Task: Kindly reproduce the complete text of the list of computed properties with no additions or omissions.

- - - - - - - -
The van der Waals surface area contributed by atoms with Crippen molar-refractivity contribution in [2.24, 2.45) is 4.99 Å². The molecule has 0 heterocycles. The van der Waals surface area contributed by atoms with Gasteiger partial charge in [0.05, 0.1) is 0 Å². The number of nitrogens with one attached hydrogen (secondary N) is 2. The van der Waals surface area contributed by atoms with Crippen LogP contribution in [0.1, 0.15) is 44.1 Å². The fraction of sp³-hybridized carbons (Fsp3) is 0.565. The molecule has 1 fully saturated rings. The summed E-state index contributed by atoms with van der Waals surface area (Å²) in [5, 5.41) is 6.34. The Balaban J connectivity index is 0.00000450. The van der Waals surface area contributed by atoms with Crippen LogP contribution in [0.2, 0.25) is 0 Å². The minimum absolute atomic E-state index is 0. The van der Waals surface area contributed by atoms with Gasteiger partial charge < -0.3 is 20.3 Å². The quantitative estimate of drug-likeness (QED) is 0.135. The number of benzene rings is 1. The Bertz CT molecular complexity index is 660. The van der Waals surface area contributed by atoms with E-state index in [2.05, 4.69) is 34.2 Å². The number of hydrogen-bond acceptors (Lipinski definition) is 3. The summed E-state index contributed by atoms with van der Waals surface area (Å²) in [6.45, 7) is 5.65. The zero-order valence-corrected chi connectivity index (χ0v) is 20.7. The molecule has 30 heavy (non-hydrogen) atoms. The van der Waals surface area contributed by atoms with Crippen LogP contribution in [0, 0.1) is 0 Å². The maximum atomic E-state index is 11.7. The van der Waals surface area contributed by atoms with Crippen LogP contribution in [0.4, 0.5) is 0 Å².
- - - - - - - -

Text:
The van der Waals surface area contributed by atoms with Crippen molar-refractivity contribution in [2.24, 2.45) is 4.99 Å². The molecule has 0 heterocycles. The van der Waals surface area contributed by atoms with Gasteiger partial charge in [0.05, 0.1) is 0 Å². The number of nitrogens with one attached hydrogen (secondary N) is 2. The van der Waals surface area contributed by atoms with Crippen LogP contribution in [0.1, 0.15) is 44.1 Å². The fraction of sp³-hybridized carbons (Fsp3) is 0.565. The molecule has 1 fully saturated rings. The summed E-state index contributed by atoms with van der Waals surface area (Å²) in [5, 5.41) is 6.34. The Balaban J connectivity index is 0.00000450. The van der Waals surface area contributed by atoms with Crippen LogP contribution in [0.2, 0.25) is 0 Å². The minimum absolute atomic E-state index is 0. The van der Waals surface area contributed by atoms with Gasteiger partial charge < -0.3 is 20.3 Å². The quantitative estimate of drug-likeness (QED) is 0.135. The number of benzene rings is 1. The Bertz CT molecular complexity index is 660. The van der Waals surface area contributed by atoms with E-state index in [2.05, 4.69) is 34.2 Å². The number of hydrogen-bond acceptors (Lipinski definition) is 3. The summed E-state index contributed by atoms with van der Waals surface area (Å²) in [6.45, 7) is 5.65. The zero-order valence-corrected chi connectivity index (χ0v) is 20.7. The molecule has 30 heavy (non-hydrogen) atoms. The van der Waals surface area contributed by atoms with Crippen LogP contribution in [0, 0.1) is 0 Å². The maximum atomic E-state index is 11.7. The van der Waals surface area contributed by atoms with Crippen LogP contribution in [0.4, 0.5) is 0 Å².